In December 2018, plaintiff Alicia Hernandez filed this putative nationwide class action, asserting claims for negligence, conversion, violations of California's Unfair Competition Law, and violations of the New Jersey Consumer Fraud Act. In response to a motion to dismiss, Hernandez filed an amended complaint in February 2019. The operative complaint added 15 new named plaintiffs, added WFC as a new defendant, and added nine additional claims for relief. WFC now moves to dismiss the complaint for failure to state a claim (Dkt. Nos. 1, 44, 73). The instant motion is brought only by Wells Fargo & Company. Wells Fargo Bank, N.A. moved separately to dismiss (Dkt. No. 59), which was granted in part and denied in part (Dkt. No. 87). The instant order only addresses the claims from the parties' Joint Response to the Court's June 3, 2019 Order (Dkt. No. 96). This order follows full briefing and oral argument.

         ANALYSIS

         A complaint must plead “enough facts to state a claim to relief that is plausible on its face.” Bell Atl. Corp. v. Twombly, 550 U.S. 544, 570 (2007). A claim has facial plausibility when its factual allegations, rather than mere conclusory statements, create the reasonable inference that the defendant is liable for the misconduct alleged. Ashcroft v. Iqbal, 556 U.S. 662, 678 (2009). A court ruling on a motion to dismiss must accept factual allegations in the complaint as true and construe the pleadings in the light most favorable to the nonmoving party. Manzarek v. St. Paul Fire & Marine Ins. Co., 519 F.3d 1025, 1030-31 (9th Cir. 2008). Conclusory allegations or “formulaic recitation of the elements” of a claim, however, are not entitled to the presumption of truth. Iqbal, 556 U.S. at 681.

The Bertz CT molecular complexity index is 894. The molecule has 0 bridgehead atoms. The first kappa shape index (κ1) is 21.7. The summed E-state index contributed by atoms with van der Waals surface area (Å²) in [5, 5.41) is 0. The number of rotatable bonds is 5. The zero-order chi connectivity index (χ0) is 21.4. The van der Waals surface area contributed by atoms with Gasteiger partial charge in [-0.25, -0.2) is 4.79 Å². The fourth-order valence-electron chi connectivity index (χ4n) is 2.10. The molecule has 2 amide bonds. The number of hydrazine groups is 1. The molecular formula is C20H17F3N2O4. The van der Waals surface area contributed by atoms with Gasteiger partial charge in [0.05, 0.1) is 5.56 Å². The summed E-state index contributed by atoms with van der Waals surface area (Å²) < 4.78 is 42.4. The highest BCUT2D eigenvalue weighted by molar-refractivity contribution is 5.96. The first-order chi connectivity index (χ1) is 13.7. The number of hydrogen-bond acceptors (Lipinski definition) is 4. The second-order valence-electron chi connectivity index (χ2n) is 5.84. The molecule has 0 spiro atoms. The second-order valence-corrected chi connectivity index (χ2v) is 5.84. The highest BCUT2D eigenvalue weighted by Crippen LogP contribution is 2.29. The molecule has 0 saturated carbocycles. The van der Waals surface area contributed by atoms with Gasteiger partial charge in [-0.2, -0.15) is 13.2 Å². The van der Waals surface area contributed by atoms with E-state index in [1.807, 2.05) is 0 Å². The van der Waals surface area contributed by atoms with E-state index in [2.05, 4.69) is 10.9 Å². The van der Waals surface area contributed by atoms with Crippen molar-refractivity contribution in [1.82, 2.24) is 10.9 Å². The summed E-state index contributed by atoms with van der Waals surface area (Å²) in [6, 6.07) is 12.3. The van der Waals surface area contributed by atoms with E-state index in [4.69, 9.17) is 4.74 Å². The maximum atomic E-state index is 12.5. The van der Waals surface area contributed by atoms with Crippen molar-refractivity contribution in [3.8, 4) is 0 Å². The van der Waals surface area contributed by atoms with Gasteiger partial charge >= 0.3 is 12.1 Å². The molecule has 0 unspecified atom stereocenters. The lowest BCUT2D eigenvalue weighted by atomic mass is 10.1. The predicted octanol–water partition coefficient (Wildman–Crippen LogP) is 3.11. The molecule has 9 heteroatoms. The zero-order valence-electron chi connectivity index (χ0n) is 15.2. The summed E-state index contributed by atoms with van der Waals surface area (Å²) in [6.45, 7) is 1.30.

1. INDIRECT LIABILITY.

         A parent may be vicariously liable for its subsidiary's actions under an agency ...


Buy This Entire Record For $7.95

Download the entire decision to receive the complete text, official citation,
docket number, dissents and concurrences, and footnotes for this case.

Learn more about what you receive with purchase of this case.